VIDEO: Time Warp To Close Canadian Racing In 1975
It’s difficult for me to relate to an open-wheeled racing series that looks so casual…off track, of course. The Player’s Challenge Formula Atlantic series was anything but relaxed on track, especially in 1975 where dozens of competitors lined up over the six-race season—including Bobby Rahal and future Formula 1 race winner Gilles Villeneuve. This is a glimpse at Canadian racing in 1975.
Filed as a made-for-TV documentary, the show meanders through race footage, training montages, and interviews. Thankfully for us, it shows a mid-season win for Villeneuve in appalling conditions, just over a year before he’d be “discovered” after beating James Hunt and other Formula 1 drivers—the drive that launched his international career.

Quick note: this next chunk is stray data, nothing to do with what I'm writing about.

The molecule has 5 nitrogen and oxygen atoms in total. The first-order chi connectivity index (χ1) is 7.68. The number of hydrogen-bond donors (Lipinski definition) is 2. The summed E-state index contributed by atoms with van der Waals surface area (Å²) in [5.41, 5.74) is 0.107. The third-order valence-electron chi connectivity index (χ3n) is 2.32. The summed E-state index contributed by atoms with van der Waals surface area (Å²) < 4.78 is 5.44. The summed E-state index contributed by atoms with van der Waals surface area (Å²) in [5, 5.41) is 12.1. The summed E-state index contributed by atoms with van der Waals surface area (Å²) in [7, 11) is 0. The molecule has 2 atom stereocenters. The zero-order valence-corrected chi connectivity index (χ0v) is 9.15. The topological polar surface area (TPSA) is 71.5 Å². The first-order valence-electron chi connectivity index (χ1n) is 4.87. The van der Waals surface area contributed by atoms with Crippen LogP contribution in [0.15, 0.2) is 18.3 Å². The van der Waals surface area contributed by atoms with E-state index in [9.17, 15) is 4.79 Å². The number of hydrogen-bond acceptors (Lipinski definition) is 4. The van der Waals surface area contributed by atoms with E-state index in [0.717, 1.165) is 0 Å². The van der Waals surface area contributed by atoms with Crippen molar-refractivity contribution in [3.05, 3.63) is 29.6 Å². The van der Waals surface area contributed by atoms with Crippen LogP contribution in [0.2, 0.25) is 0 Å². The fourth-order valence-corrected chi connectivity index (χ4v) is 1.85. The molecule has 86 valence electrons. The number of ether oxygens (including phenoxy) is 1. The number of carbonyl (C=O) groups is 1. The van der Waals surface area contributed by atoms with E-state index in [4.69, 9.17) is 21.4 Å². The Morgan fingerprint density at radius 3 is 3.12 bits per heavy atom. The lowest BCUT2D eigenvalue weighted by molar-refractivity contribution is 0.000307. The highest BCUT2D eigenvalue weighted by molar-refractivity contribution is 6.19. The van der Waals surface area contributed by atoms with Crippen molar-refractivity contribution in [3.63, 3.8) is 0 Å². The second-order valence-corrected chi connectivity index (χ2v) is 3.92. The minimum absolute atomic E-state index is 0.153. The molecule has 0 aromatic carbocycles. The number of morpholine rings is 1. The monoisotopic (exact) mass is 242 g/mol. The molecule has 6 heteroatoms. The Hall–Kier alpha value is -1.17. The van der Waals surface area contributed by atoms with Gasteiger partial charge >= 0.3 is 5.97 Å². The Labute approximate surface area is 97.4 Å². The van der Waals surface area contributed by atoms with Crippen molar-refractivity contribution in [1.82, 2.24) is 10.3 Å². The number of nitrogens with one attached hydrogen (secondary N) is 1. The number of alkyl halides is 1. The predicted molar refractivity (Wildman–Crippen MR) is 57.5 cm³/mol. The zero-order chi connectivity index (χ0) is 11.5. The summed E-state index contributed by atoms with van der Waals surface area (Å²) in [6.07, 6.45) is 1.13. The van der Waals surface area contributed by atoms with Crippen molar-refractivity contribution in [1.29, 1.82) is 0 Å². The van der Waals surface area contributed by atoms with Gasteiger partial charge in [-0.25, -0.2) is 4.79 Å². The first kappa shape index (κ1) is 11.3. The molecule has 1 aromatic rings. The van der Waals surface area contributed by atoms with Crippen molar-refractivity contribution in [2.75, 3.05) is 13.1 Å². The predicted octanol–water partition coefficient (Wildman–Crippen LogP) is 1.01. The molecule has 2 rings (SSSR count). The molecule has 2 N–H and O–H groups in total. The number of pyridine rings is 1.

To race in the series, however, meant a nomadic lifestyle for all involved. Like amateur racing today, it took a lot of sacrifice for drivers and their families (and if lucky, sponsors), to even make it from event to event. For some like Gilles Villeneuve, who’d been racing since his teenaged years on snowmobiles, there’s no question: “I don’t mind making all the sacrifices,” he said in the film.
Interestingly, he continued, saying something you don’t hear too often from a racing driver.
“If we think of the women in racing, it’s even tougher than the drivers themselves because they have to experience those same sacrifices, and it’s not them that have the pleasure of driving,” he says, “and outside of that they are always anxious until the end of the race because you never know what can happen.”
What did you enjoy about this look into racing’s past?